I didn’t realize until recently that I had never actually seen a Bill & Ted movie. Sean made me watch their Excellent Adventure knowing this new movie was coming down the pipes. I guess Bill & Ted are just so much a part of popular culture that I was familiar enough with the characters to believe I’d watched it. But actually watching it made me realize it’s such a bizarre trip I never would have forgotten it. We never got around to the second movie and I wasn’t too bothered by that but then Sean read a review of the new one that hinted it revisited the first two and felt maybe he should have pushed harder. Lest I not be able to follow the narrative complexities of Bill & Ted Face The Music. Except the sequel’s rental price was twice the going rate. Clearly someone planned a clever little monopoly. I opted to have Sean read me a synopsis instead and to this day I 90% believe he was pranking me. If two surfer dudes travelling through time in a phone booth in order to ace their homework was weird (and it was!), their Bogus Journey is even more unbelievable, being chased by robot versions of themselves sent to kill them from the future, winding up dead, and playing Battleship with Death himself. At least that’s what Sean would have me believe. I realize Bogus is right in the name, but this still sounds so weird it can possibly be a movie. Right? It sounds like Sean married the plots of Terminator and Little Nicky and thought I wouldn’t notice. Except that plot is referenced in the new film. So if this is a hoax, it’s pretty elaborate.
Bill (Alex Winter) and Ted (Keanu Reeves) are still the best of friends. They’ve named their daughters after each other and bought side by side homes. Their wives, the two princesses they brought back in the first film, find this a little excessive, but Bill and Ted have been charged with writing the song that will unite and save the world, and in the face of that you can hardly complain. Except it’s been nearly 30 years since we last saw them and the song has still not been written. They’ve had ups and downs in their career and now they’re middle aged men playing weddings and bar mitzvahs. They still haven’t fullfilled their destiny but the future calls – it’s Kelly (Kristen Schaal), daughter of Rufus – and tells them to light a fire under their butts. And it sends another robot for extra insurance. Luckily their teenage daughters Thea (Samara Weaving) and Billie (Brigette Lundy-Paine) have a little more hustle, and they probe their fathers into action.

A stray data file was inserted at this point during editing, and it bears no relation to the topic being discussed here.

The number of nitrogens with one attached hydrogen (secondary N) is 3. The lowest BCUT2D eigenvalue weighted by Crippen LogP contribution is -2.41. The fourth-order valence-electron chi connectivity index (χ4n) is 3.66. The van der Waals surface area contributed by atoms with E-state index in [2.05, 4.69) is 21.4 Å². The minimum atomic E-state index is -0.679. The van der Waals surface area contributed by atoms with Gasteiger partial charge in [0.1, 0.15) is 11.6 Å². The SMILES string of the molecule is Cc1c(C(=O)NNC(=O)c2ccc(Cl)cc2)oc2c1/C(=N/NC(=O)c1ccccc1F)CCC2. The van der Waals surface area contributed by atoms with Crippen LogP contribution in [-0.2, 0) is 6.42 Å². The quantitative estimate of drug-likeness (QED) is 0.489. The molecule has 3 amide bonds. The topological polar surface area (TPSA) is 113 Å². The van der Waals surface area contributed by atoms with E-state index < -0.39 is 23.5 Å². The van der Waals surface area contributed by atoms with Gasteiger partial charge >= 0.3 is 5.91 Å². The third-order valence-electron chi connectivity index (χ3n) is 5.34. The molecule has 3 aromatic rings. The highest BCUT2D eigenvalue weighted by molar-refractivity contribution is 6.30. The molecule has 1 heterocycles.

Bill & Ted Face The Music is not a ‘good’ movie. If you weren’t a fan of the first two, this one’s not going to convert you. But on the same token, if you were/are a fan, you’re getting exactly what you hoped for. Keanu and Winter slide back into their roles like they’ve never really left them. It’s a little unnerving to see those characters reach middle age and still be acting like dumb teenagers. They haven’t done a lot of personal growth in the last 30 years, which is frustrating if you’re married to them, but satisfying if you’re simply a fan. Weaving and Lundy-Paine are a little less consistent. Lundy-Paine inhabits Keanu even better than he himself does. She’s got Ted down cold and never blunders, but Weaving is comparatively low-key and thus feels out of place.
However, it must be said that Sean, a fan, giggled throughout. And of course Keanu is as watchable as ever. Lately he’s done a lot of action stuff, with a few comedic cameos, so this full-length feature really hits the comedy spot and it’s nice to see him having fun. He’s still got it. And he’s still got an easy chemistry with Winter. Theirs are not the only familiar faces you’ll see in the film. This isn’t going to unite or save the world but it’s a bit of nostalgic goodness in an otherwise crap year for film. It’s the bit of levity we deserve and nostalgia we crave. And you just can’t go wrong with Keanu.